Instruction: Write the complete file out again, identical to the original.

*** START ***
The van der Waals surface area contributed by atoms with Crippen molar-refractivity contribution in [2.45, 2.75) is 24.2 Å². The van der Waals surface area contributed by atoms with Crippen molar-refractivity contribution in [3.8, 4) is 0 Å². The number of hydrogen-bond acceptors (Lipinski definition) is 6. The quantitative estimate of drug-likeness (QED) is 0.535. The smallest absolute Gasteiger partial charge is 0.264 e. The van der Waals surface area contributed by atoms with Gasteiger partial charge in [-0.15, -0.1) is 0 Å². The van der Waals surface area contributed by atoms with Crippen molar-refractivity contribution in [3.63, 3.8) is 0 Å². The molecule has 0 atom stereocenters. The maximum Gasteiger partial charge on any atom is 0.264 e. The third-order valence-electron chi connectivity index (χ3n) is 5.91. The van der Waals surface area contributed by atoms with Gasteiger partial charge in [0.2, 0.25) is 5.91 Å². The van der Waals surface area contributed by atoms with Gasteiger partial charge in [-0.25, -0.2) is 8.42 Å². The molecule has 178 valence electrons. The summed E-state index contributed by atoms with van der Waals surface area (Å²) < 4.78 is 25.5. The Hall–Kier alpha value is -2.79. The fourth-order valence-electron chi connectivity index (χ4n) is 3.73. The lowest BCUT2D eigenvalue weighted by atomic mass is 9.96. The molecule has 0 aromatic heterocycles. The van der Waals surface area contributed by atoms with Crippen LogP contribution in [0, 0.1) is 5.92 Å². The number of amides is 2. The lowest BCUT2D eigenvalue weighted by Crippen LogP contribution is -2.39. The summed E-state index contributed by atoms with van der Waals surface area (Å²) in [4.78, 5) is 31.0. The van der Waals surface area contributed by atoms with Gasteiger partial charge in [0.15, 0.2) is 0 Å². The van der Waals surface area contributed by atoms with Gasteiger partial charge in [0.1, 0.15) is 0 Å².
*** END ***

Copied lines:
The van der Waals surface area contributed by atoms with Crippen molar-refractivity contribution in [2.45, 2.75) is 24.2 Å². The van der Waals surface area contributed by atoms with Crippen molar-refractivity contribution in [3.8, 4) is 0 Å². The number of hydrogen-bond acceptors (Lipinski definition) is 6. The quantitative estimate of drug-likeness (QED) is 0.535. The smallest absolute Gasteiger partial charge is 0.264 e. The van der Waals surface area contributed by atoms with Gasteiger partial charge in [-0.15, -0.1) is 0 Å². The van der Waals surface area contributed by atoms with Crippen molar-refractivity contribution in [3.63, 3.8) is 0 Å². The molecule has 0 atom stereocenters. The maximum Gasteiger partial charge on any atom is 0.264 e. The third-order valence-electron chi connectivity index (χ3n) is 5.91. The van der Waals surface area contributed by atoms with Gasteiger partial charge in [0.2, 0.25) is 5.91 Å². The van der Waals surface area contributed by atoms with Gasteiger partial charge in [-0.25, -0.2) is 8.42 Å². The molecule has 178 valence electrons. The summed E-state index contributed by atoms with van der Waals surface area (Å²) < 4.78 is 25.5. The Hall–Kier alpha value is -2.79. The fourth-order valence-electron chi connectivity index (χ4n) is 3.73. The lowest BCUT2D eigenvalue weighted by atomic mass is 9.96. The molecule has 0 aromatic heterocycles. The van der Waals surface area contributed by atoms with Crippen LogP contribution in [0, 0.1) is 5.92 Å². The number of amides is 2. The lowest BCUT2D eigenvalue weighted by Crippen LogP contribution is -2.39. The summed E-state index contributed by atoms with van der Waals surface area (Å²) in [4.78, 5) is 31.0. The van der Waals surface area contributed by atoms with Gasteiger partial charge in [0.15, 0.2) is 0 Å². The van der Waals surface area contributed by atoms with Gasteiger partial charge in [0.1, 0.15) is 0 Å².